25 août 2020 | Local, Aérospatial, Sécurité

Drone drops of drugs and weapons are getting more common at Ontario prisons

Flying a drone to drop drugs and weapons inside a prison seems like something out of an action movie — yet it happened this month near Toronto and in the last few years, the problem continues to get worse.

Warkworth Institution, a medium-security prison about two hours east of Toronto, found drugs, tattoo paraphernalia, handmade weapons and drug paraphernalia in a search of the facility, which ended on Aug. 21. The items were thought to have been brought in via a drone.

This isn't the first time contraband items have entered Canadian corrections facilities. Drones dropped weapons and phones in a Kingston prison earlier this year. In June four people were arrested in a drone plot to smuggle drugs and weapons into a Kingston prison.

The Canadian government has been working on solving the issue and planned to spend $6 million on a pilot drone detection program at several institutions. The project has been delayed after the contract was cancelled in January 2020, Veronique Rioux, a spokesperson for Correctional Service Canada (CSC) told blogTO in an email.

While drone sightings over Canadian correctional facilities have increased over the past several years, Rioux said they don't have a big impact on the number of drugs in correctional institutions.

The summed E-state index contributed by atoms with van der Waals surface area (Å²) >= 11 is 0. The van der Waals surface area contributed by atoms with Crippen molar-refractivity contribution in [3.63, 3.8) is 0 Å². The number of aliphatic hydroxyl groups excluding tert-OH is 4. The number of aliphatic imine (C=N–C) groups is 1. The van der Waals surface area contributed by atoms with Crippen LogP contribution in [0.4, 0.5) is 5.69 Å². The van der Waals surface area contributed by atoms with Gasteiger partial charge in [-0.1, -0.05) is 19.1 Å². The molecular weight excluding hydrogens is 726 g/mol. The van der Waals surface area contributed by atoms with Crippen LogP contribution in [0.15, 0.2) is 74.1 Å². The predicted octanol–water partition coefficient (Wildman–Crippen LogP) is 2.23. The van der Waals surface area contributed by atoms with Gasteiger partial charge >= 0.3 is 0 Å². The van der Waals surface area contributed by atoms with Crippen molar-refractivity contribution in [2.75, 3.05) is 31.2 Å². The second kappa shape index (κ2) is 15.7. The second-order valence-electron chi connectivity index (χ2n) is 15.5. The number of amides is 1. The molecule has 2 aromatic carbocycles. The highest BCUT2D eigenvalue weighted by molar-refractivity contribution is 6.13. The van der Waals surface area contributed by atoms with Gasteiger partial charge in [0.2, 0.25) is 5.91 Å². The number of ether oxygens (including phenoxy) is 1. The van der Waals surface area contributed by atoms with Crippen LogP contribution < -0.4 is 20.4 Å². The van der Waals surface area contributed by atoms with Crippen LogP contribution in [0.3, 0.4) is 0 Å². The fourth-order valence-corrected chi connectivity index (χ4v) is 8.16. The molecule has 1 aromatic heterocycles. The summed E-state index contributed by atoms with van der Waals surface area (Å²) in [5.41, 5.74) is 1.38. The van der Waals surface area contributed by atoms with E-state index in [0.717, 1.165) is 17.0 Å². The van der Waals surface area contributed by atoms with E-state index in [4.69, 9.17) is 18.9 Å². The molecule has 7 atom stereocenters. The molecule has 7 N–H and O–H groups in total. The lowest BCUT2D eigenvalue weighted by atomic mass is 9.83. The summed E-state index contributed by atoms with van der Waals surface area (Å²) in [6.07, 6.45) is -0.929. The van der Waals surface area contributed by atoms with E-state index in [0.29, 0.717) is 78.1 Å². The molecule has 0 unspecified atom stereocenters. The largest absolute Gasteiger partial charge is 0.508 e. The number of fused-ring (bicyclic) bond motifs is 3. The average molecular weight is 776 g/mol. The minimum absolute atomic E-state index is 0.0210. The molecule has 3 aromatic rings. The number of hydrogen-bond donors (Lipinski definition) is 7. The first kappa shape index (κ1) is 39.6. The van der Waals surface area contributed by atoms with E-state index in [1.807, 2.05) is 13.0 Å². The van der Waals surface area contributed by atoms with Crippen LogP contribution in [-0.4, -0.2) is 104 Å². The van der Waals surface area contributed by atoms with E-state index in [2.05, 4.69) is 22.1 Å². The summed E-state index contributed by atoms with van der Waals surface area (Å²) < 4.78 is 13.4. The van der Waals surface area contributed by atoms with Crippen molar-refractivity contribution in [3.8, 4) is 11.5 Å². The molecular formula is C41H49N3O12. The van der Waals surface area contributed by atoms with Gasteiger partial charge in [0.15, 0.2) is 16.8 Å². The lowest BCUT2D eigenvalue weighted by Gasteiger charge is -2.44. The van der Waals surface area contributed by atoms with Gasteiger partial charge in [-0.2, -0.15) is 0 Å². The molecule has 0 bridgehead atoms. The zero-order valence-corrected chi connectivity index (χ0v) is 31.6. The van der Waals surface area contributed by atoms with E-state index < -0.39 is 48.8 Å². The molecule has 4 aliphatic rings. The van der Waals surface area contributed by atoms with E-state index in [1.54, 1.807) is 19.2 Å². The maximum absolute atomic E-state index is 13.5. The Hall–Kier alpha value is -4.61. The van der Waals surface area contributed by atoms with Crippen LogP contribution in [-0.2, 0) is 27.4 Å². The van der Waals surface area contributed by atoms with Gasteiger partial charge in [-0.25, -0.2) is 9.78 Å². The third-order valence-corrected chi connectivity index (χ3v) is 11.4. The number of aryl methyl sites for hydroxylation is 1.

“The use of drones as a method to introduce drugs into correctional institutions is one of many methods used by drug traffickers in an attempt to circumvent CSC's drug interdiction efforts,” she said.

For security purposes, Rioux said she cannot say how many items are smuggled through drones or how the drones are used.

But they are working to stop contraband items from entering through searches of offenders, visitors, staff, cells, vehicles, buildings and cells with ion scanners and detector dogs.

“CSC continues to research and introduce new technology as it becomes available to better facilitate the detection of contraband, including drone detection,” Rioux said.